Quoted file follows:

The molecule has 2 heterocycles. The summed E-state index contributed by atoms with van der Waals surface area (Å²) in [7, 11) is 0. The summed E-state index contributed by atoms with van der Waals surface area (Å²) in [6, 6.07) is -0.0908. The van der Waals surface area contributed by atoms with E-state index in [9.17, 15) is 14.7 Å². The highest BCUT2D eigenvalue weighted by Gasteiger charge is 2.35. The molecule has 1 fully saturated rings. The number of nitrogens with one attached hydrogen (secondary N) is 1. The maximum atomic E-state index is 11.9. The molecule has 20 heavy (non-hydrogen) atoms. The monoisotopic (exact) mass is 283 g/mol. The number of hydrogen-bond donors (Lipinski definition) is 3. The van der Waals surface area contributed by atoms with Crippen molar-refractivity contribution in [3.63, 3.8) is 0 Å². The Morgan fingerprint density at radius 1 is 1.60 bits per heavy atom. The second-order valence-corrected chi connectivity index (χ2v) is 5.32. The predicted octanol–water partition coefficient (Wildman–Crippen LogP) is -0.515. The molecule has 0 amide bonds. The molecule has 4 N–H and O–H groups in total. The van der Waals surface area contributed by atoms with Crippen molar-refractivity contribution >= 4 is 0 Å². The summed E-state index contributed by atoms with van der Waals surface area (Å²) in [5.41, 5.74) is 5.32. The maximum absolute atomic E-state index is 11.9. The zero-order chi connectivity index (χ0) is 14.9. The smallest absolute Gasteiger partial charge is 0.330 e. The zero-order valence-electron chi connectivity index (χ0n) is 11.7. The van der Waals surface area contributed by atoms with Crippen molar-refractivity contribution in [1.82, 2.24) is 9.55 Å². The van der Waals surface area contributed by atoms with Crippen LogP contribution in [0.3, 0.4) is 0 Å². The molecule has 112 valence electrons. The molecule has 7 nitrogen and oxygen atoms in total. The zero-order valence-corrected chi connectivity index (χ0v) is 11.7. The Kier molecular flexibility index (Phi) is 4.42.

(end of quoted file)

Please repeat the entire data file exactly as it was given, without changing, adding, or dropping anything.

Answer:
The molecule has 2 heterocycles. The summed E-state index contributed by atoms with van der Waals surface area (Å²) in [7, 11) is 0. The summed E-state index contributed by atoms with van der Waals surface area (Å²) in [6, 6.07) is -0.0908. The van der Waals surface area contributed by atoms with E-state index in [9.17, 15) is 14.7 Å². The highest BCUT2D eigenvalue weighted by Gasteiger charge is 2.35. The molecule has 1 fully saturated rings. The number of nitrogens with one attached hydrogen (secondary N) is 1. The maximum atomic E-state index is 11.9. The molecule has 20 heavy (non-hydrogen) atoms. The monoisotopic (exact) mass is 283 g/mol. The number of hydrogen-bond donors (Lipinski definition) is 3. The van der Waals surface area contributed by atoms with Crippen molar-refractivity contribution in [3.63, 3.8) is 0 Å². The Morgan fingerprint density at radius 1 is 1.60 bits per heavy atom. The second-order valence-corrected chi connectivity index (χ2v) is 5.32. The predicted octanol–water partition coefficient (Wildman–Crippen LogP) is -0.515. The molecule has 0 amide bonds. The molecule has 4 N–H and O–H groups in total. The van der Waals surface area contributed by atoms with Crippen molar-refractivity contribution >= 4 is 0 Å². The summed E-state index contributed by atoms with van der Waals surface area (Å²) in [5.41, 5.74) is 5.32. The maximum absolute atomic E-state index is 11.9. The zero-order chi connectivity index (χ0) is 14.9. The smallest absolute Gasteiger partial charge is 0.330 e. The zero-order valence-electron chi connectivity index (χ0n) is 11.7. The van der Waals surface area contributed by atoms with Crippen molar-refractivity contribution in [1.82, 2.24) is 9.55 Å². The van der Waals surface area contributed by atoms with Crippen LogP contribution in [0.3, 0.4) is 0 Å². The molecule has 112 valence electrons. The molecule has 7 nitrogen and oxygen atoms in total. The zero-order valence-corrected chi connectivity index (χ0v) is 11.7. The Kier molecular flexibility index (Phi) is 4.42.